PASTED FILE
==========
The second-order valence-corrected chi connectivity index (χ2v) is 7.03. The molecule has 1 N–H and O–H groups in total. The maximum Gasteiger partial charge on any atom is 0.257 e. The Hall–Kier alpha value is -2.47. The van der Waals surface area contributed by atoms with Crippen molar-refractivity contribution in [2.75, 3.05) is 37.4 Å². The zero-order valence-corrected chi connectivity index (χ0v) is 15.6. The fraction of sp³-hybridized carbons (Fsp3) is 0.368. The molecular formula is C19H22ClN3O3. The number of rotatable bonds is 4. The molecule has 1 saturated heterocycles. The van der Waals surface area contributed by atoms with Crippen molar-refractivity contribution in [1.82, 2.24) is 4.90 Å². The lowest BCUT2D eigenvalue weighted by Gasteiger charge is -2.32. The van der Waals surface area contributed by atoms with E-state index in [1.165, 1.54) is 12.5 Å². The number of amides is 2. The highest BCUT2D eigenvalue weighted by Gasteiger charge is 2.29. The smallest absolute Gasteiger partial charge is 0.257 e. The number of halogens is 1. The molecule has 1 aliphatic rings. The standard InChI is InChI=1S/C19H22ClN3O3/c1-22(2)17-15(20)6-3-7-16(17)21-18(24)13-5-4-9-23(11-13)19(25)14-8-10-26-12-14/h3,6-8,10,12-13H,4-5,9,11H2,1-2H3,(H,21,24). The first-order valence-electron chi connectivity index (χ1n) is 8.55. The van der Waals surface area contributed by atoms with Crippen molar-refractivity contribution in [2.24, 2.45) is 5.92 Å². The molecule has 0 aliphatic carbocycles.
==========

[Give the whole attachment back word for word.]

The second-order valence-corrected chi connectivity index (χ2v) is 7.03. The molecule has 1 N–H and O–H groups in total. The maximum Gasteiger partial charge on any atom is 0.257 e. The Hall–Kier alpha value is -2.47. The van der Waals surface area contributed by atoms with Crippen molar-refractivity contribution in [2.75, 3.05) is 37.4 Å². The zero-order valence-corrected chi connectivity index (χ0v) is 15.6. The fraction of sp³-hybridized carbons (Fsp3) is 0.368. The molecular formula is C19H22ClN3O3. The number of rotatable bonds is 4. The molecule has 1 saturated heterocycles. The van der Waals surface area contributed by atoms with Crippen molar-refractivity contribution in [1.82, 2.24) is 4.90 Å². The lowest BCUT2D eigenvalue weighted by Gasteiger charge is -2.32. The van der Waals surface area contributed by atoms with E-state index in [1.165, 1.54) is 12.5 Å². The number of amides is 2. The highest BCUT2D eigenvalue weighted by Gasteiger charge is 2.29. The smallest absolute Gasteiger partial charge is 0.257 e. The number of halogens is 1. The molecule has 1 aliphatic rings. The standard InChI is InChI=1S/C19H22ClN3O3/c1-22(2)17-15(20)6-3-7-16(17)21-18(24)13-5-4-9-23(11-13)19(25)14-8-10-26-12-14/h3,6-8,10,12-13H,4-5,9,11H2,1-2H3,(H,21,24). The first-order valence-electron chi connectivity index (χ1n) is 8.55. The van der Waals surface area contributed by atoms with Crippen molar-refractivity contribution in [2.24, 2.45) is 5.92 Å². The molecule has 0 aliphatic carbocycles.